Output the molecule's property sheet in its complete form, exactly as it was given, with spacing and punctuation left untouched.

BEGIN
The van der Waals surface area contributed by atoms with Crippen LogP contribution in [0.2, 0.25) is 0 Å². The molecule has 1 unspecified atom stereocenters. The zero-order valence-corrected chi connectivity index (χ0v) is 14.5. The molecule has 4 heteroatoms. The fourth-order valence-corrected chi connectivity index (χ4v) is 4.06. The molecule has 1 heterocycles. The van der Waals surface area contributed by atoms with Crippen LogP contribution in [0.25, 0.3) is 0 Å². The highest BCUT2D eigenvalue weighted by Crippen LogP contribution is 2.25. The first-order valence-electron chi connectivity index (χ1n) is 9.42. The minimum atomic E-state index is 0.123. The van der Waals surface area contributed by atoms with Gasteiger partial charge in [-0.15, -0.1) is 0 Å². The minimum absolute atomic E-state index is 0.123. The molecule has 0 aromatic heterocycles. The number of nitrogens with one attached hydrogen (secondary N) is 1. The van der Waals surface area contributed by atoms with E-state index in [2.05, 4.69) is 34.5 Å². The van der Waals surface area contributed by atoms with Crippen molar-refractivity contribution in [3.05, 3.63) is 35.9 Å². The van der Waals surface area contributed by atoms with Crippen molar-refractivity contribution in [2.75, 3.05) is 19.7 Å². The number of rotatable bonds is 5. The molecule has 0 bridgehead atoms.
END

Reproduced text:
The van der Waals surface area contributed by atoms with Crippen LogP contribution in [0.2, 0.25) is 0 Å². The molecule has 1 unspecified atom stereocenters. The zero-order valence-corrected chi connectivity index (χ0v) is 14.5. The molecule has 4 heteroatoms. The fourth-order valence-corrected chi connectivity index (χ4v) is 4.06. The molecule has 1 heterocycles. The van der Waals surface area contributed by atoms with Crippen LogP contribution in [0.25, 0.3) is 0 Å². The highest BCUT2D eigenvalue weighted by Crippen LogP contribution is 2.25. The first-order valence-electron chi connectivity index (χ1n) is 9.42. The minimum atomic E-state index is 0.123. The van der Waals surface area contributed by atoms with Gasteiger partial charge in [-0.15, -0.1) is 0 Å². The minimum absolute atomic E-state index is 0.123. The molecule has 0 aromatic heterocycles. The number of nitrogens with one attached hydrogen (secondary N) is 1. The van der Waals surface area contributed by atoms with E-state index in [2.05, 4.69) is 34.5 Å². The van der Waals surface area contributed by atoms with Crippen molar-refractivity contribution in [3.05, 3.63) is 35.9 Å². The van der Waals surface area contributed by atoms with Crippen molar-refractivity contribution in [2.75, 3.05) is 19.7 Å². The number of rotatable bonds is 5. The molecule has 0 bridgehead atoms.